How to Handle Co-Parenting Conflicts Related to COVID-19 Precautions

 Posted on January 26, 2021 in Child Custody

Kane County parenting time lawyerThe COVID-19 health crisis has affected the lives of virtually all Americans, closing down businesses, schools, and even courthouses across the country. Health experts have long indicated that the shutdowns were and are necessary to slow the spread of the coronavirus, but the response has forced many Illinois parents to amend their existing parenting plan and left significant questions about handling shared parental responsibilities.

For example, if you are subject to a shared parenting time arrangement, you may be wondering how you are supposed to handle a situation in which the other parent is not taking social distancing, self-isolation, or mask-wearing directives as seriously as you are. Unfortunately, there are no hard and fast answers to be found during this unprecedented situation, but there are a few things that you should try to do if possible.

Follow Your Existing Order If You Can

For some parents, the thought of their child contracting or spreading the coronavirus is scary enough that they want everyone to simply stay at home until the threat is no longer as serious. Concern over your family’s health is reasonable, but when your children are accustomed to dividing time between two parents’ homes, expecting them to stay in one home throughout the pandemic can put significant strain on their relationship with the other parent and cause major co-parenting conflict. With this in mind, it is a good idea to follow your existing parenting plan to the degree that is safely possible, and try to work with the other parent to promote the health and safety of everyone involved.

Set a Good Example

Regardless of how your other parent is handling the health crisis, you can be a good example for your child in your own home. This means that you should keep your rules firm when your child is with you. Let your child see you washing your hands regularly and choosing activities that allow for social distancing, and explain to your child why these choices are important to you. By doing so, you will increase the likelihood of your child making similar choices when he or she is with the other parent.

Find Room for Flexibility

Depending on your situation, you may believe that is too risky to follow your existing parenting plan with no changes. For example, if someone in your small circle is immunocompromised or someone in the other parent’s home has contracted the coronavirus, the best option might be to temporarily amend your parenting time schedule. If you need to change your plan, however, it is very important to come up with an alternative arrangement that allows your child to maintain a positive relationship with the other parent without endangering anyone’s health.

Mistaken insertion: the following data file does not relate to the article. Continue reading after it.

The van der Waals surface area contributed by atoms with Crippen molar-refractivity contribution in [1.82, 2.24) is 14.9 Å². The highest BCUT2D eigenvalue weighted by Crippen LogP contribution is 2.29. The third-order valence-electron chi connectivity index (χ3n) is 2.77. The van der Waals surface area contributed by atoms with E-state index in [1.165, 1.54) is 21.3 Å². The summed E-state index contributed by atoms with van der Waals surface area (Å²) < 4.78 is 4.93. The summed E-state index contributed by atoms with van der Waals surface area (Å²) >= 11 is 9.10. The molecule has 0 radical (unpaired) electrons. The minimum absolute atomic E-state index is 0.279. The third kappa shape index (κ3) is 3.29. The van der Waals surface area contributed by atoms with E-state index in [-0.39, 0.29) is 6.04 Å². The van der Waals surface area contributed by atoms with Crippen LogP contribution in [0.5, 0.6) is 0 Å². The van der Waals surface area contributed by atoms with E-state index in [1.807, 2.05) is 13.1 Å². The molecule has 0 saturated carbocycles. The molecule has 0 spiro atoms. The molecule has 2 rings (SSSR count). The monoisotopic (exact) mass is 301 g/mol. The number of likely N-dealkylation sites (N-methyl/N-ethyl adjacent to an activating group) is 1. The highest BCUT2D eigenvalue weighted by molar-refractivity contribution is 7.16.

Your alternative arrangements could include:

  • In-person, outdoor visits with masks and restrictions on physical distance

  • Phone conversations or video visits

  • Daily text messages or emails

  • Handwritten notes, cards, and letters 

When you propose alternatives to your existing parenting plan, you may wish to offer “make-up” parenting time to your child’s other parent after the COVID-19 threat dies down. By making such an offer now, you can demonstrate that your child’s relationship with his or her other parent is important to you and that you are not taking advantage of the health crisis as a way to alienate the other parent.

Contact a Kane County Family Law Attorney

If you and your child’s other parent are struggling to find common ground regarding your parenting plan in the midst of the COVID-19 crisis, the team at Goostree Law Group may be able to help. Contact one of our experienced St. Charles parenting time lawyers to discuss your situation and your options for finding a reasonable solution. Call 630-584-4800 for a free consultation today.





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